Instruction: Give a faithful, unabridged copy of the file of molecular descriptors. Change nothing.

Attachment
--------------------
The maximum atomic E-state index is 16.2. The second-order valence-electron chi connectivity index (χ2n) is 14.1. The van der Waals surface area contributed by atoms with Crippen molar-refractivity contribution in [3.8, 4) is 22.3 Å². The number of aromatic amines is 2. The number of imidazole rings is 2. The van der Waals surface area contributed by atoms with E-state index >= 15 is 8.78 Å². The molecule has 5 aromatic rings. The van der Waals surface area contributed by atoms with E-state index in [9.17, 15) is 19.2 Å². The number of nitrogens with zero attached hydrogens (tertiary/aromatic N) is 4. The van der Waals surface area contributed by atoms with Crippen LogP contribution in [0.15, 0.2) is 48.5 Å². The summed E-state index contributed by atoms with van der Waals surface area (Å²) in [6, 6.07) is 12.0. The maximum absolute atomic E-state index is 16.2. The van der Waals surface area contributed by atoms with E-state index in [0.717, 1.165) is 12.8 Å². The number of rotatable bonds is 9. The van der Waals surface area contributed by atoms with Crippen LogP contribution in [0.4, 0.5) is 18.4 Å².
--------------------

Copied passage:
The maximum atomic E-state index is 16.2. The second-order valence-electron chi connectivity index (χ2n) is 14.1. The van der Waals surface area contributed by atoms with Crippen molar-refractivity contribution in [3.8, 4) is 22.3 Å². The number of aromatic amines is 2. The number of imidazole rings is 2. The van der Waals surface area contributed by atoms with E-state index >= 15 is 8.78 Å². The molecule has 5 aromatic rings. The van der Waals surface area contributed by atoms with E-state index in [9.17, 15) is 19.2 Å². The number of nitrogens with zero attached hydrogens (tertiary/aromatic N) is 4. The van der Waals surface area contributed by atoms with Crippen LogP contribution in [0.15, 0.2) is 48.5 Å². The summed E-state index contributed by atoms with van der Waals surface area (Å²) in [6, 6.07) is 12.0. The maximum absolute atomic E-state index is 16.2. The van der Waals surface area contributed by atoms with E-state index in [0.717, 1.165) is 12.8 Å². The number of rotatable bonds is 9. The van der Waals surface area contributed by atoms with Crippen LogP contribution in [0.4, 0.5) is 18.4 Å².